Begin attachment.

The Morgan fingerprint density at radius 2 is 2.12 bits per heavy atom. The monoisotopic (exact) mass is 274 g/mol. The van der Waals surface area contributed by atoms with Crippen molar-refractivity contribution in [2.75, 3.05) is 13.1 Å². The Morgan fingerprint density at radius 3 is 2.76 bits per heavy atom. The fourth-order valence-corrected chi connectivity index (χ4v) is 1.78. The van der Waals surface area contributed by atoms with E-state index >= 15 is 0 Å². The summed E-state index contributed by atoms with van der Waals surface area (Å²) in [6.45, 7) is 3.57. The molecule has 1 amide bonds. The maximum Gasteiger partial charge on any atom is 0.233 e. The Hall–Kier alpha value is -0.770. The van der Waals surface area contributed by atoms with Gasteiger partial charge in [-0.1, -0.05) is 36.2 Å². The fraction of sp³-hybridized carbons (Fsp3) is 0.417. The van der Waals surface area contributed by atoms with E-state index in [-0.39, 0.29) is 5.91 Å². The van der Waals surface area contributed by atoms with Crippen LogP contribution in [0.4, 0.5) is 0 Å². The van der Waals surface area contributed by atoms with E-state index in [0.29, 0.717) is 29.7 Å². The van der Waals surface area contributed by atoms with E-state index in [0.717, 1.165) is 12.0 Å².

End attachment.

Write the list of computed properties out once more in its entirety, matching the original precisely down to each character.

The Morgan fingerprint density at radius 2 is 2.12 bits per heavy atom. The monoisotopic (exact) mass is 274 g/mol. The van der Waals surface area contributed by atoms with Crippen molar-refractivity contribution in [2.75, 3.05) is 13.1 Å². The Morgan fingerprint density at radius 3 is 2.76 bits per heavy atom. The fourth-order valence-corrected chi connectivity index (χ4v) is 1.78. The van der Waals surface area contributed by atoms with E-state index >= 15 is 0 Å². The summed E-state index contributed by atoms with van der Waals surface area (Å²) in [6.45, 7) is 3.57. The molecule has 1 amide bonds. The maximum Gasteiger partial charge on any atom is 0.233 e. The Hall–Kier alpha value is -0.770. The van der Waals surface area contributed by atoms with Gasteiger partial charge in [-0.1, -0.05) is 36.2 Å². The fraction of sp³-hybridized carbons (Fsp3) is 0.417. The van der Waals surface area contributed by atoms with E-state index in [-0.39, 0.29) is 5.91 Å². The van der Waals surface area contributed by atoms with Crippen LogP contribution in [0.4, 0.5) is 0 Å². The van der Waals surface area contributed by atoms with E-state index in [0.29, 0.717) is 29.7 Å². The van der Waals surface area contributed by atoms with E-state index in [0.717, 1.165) is 12.0 Å².